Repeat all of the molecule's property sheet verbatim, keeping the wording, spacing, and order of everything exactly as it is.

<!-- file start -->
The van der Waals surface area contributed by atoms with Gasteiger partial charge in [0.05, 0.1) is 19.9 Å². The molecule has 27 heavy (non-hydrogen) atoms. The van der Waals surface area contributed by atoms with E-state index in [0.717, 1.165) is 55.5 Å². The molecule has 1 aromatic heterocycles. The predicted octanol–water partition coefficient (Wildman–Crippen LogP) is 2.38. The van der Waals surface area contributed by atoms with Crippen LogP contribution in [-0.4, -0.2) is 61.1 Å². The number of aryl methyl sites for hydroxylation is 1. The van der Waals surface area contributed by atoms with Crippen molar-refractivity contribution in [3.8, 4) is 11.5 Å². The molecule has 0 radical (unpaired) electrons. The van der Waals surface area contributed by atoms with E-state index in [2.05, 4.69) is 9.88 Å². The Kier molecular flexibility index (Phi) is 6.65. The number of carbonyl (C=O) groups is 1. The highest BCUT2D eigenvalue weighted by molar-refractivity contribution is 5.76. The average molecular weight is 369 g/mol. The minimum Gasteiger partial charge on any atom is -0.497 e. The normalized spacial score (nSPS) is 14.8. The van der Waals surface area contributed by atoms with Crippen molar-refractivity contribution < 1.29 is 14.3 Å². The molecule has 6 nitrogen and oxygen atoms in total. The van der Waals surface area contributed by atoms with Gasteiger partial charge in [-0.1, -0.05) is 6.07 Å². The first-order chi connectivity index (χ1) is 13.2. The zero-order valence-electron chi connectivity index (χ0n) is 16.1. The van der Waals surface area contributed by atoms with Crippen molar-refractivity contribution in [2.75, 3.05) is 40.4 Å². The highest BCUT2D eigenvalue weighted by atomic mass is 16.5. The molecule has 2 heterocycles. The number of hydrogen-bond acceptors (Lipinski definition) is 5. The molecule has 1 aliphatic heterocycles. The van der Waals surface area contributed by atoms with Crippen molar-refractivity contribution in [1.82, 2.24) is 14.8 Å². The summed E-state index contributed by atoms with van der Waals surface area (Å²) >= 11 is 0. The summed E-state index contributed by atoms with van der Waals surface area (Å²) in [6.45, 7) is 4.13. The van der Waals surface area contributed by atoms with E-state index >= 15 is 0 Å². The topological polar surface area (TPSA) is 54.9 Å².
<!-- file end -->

The van der Waals surface area contributed by atoms with Gasteiger partial charge in [0.05, 0.1) is 19.9 Å². The molecule has 27 heavy (non-hydrogen) atoms. The van der Waals surface area contributed by atoms with E-state index in [0.717, 1.165) is 55.5 Å². The molecule has 1 aromatic heterocycles. The predicted octanol–water partition coefficient (Wildman–Crippen LogP) is 2.38. The van der Waals surface area contributed by atoms with Crippen LogP contribution in [-0.4, -0.2) is 61.1 Å². The number of aryl methyl sites for hydroxylation is 1. The van der Waals surface area contributed by atoms with Crippen molar-refractivity contribution in [3.8, 4) is 11.5 Å². The molecule has 0 radical (unpaired) electrons. The van der Waals surface area contributed by atoms with E-state index in [2.05, 4.69) is 9.88 Å². The Kier molecular flexibility index (Phi) is 6.65. The number of carbonyl (C=O) groups is 1. The highest BCUT2D eigenvalue weighted by molar-refractivity contribution is 5.76. The average molecular weight is 369 g/mol. The minimum Gasteiger partial charge on any atom is -0.497 e. The normalized spacial score (nSPS) is 14.8. The van der Waals surface area contributed by atoms with Crippen molar-refractivity contribution < 1.29 is 14.3 Å². The molecule has 6 nitrogen and oxygen atoms in total. The van der Waals surface area contributed by atoms with Gasteiger partial charge in [-0.1, -0.05) is 6.07 Å². The first-order chi connectivity index (χ1) is 13.2. The zero-order valence-electron chi connectivity index (χ0n) is 16.1. The van der Waals surface area contributed by atoms with Crippen molar-refractivity contribution in [2.75, 3.05) is 40.4 Å². The highest BCUT2D eigenvalue weighted by atomic mass is 16.5. The molecule has 2 heterocycles. The number of hydrogen-bond acceptors (Lipinski definition) is 5. The molecule has 1 aliphatic heterocycles. The van der Waals surface area contributed by atoms with Crippen molar-refractivity contribution in [1.82, 2.24) is 14.8 Å². The summed E-state index contributed by atoms with van der Waals surface area (Å²) >= 11 is 0. The summed E-state index contributed by atoms with van der Waals surface area (Å²) in [6.45, 7) is 4.13. The van der Waals surface area contributed by atoms with E-state index >= 15 is 0 Å². The topological polar surface area (TPSA) is 54.9 Å².